'86 560SL no ignition spark???

Hi,
I have an '86 560SL with 101,000 miles. It was running perfect until I parked it this afternoon. Went back to drive it and it won't start. The
starter turns it over good but it never fires. So I tried a spark plug wire and no spark. Then I pulled the coil wire off the distributor and no spark there either.
What should I try / replace to get it going again?
Thanks,
Joe
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How did you check for a spark at the coil wire? If you disconnect the coil wire from the distributor and place it near a ground, you should only get one spark (if that) right when you turn the ignition on. It won't spark continously as you're cranking the engine.
First off, check the battery voltage. It should be close to 12.6V. Even a reading as low as 12V means that the battery is half-discharged. When you're cranking the engine, the voltage is going to drop down even further, and some computer-controlled ignitions won't produce a spark below a certain voltage, even if the battery is still strong enough to turn the starter.
If the battery voltage isn't at least 12.5V, I'd put it on a charger until it's fully-charged.
Assuming the battery's good, I would pull the cap and rotor and examine the terminals inside, as well as the spring-loaded connection between the rotor and the cap.
If that looks good, use an ohmmeter and measure the resistance of the primary and secondary windings of the coil. (I'm not familiar with your exact engine, but I'm assuming the coil has a positive terminal, a negative terminal, and the connection for the coil-to-distributor wire. While you're at it, measure the resistance of the wire from the coil to the distributor - it should be significantly less than 1000 Ohms.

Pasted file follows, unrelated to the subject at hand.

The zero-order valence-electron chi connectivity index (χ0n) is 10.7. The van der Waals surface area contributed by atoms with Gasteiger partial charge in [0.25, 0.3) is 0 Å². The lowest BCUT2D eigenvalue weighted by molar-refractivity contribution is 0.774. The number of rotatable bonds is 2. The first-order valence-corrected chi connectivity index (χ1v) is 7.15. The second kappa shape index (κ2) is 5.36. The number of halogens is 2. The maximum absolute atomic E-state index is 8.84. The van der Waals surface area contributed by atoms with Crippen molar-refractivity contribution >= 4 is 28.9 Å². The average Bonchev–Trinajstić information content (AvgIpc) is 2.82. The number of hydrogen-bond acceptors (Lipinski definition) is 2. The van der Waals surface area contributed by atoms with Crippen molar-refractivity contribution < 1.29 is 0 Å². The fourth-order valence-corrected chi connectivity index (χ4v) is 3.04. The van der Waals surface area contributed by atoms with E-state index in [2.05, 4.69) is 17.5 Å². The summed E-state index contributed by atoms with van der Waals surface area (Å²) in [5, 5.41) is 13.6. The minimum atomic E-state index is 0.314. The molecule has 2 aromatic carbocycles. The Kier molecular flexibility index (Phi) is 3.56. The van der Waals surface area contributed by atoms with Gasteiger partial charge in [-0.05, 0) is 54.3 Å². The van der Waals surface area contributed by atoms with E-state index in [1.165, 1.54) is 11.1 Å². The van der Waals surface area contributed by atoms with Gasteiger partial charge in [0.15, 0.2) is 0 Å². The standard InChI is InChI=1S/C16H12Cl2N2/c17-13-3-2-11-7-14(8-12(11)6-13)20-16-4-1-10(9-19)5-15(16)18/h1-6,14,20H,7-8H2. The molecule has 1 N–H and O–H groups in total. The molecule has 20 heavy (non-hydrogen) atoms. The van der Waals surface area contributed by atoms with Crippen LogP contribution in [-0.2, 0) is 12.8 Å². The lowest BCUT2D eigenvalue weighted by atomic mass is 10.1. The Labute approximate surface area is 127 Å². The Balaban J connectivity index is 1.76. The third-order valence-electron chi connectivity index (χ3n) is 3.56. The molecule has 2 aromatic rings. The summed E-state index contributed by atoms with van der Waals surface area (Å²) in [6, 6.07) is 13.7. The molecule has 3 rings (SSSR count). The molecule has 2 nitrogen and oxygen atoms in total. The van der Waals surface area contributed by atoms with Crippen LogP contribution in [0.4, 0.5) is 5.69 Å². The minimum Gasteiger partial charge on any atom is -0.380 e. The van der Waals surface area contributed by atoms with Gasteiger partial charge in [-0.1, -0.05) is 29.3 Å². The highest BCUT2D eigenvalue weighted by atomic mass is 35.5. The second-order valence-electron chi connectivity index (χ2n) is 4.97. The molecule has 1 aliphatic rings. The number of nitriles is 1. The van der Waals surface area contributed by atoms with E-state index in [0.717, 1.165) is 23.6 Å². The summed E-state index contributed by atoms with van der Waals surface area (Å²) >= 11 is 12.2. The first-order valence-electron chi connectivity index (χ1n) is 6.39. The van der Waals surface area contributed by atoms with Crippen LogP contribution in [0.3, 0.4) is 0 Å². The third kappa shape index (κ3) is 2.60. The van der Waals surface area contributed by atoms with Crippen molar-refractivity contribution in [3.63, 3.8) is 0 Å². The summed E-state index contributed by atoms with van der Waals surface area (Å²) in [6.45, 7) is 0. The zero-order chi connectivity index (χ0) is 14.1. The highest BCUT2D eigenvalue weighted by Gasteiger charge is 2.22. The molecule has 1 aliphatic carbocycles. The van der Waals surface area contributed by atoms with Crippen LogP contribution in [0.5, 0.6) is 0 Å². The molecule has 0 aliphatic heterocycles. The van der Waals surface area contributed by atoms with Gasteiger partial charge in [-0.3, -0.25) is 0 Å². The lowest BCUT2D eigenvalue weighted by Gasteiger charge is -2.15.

Disconnect all the connections to the coil, and measure the resistance between the positive terminal and the negative terminal. You should get a low reading (less than three Ohms). Make sure it's not zero, though, because that would mean a shorted winding (bad coil).
Next, measure the resistance between the negative terminal and the coil output terminal (the one that leads to the distributor). That should be higher, somewhere between 8,000 and 20,000 Ohms. If it's somewhere close to that range, the coil's probably good, but a zero reading means the secondary winding is shorted, and an infinite reading means that the secondary winding is open. Both of these indicate a bad coil.
If the coil checks good, reconnect all of the wires to it, and turn the ignition on. Check the voltage at the postive terminal of the coil - it should be very close to battery voltage. If it's not, you have a problem with the wiring to the coil. If the positive terminal voltage is good, then you have a problem further upstream than the coil - maybe a computerized ignition system?
I wouldn't hurt to check all of the fuses, too. Don't just look at them to see if they're blown - pull each one out, check it with an ohmmeter, and then put them back in.
Hope this helps,
--
Scott Gardner

"It may be that our role on this planet is not to worship God, but to create
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Thanks for the reply. I was expecting to see continuos sparking. I will try it for a single spark. The battery has a good charge. Both of the coil terminals had 12v with the ignition on. I'll try the other checks tomorrow. Thanks, Joe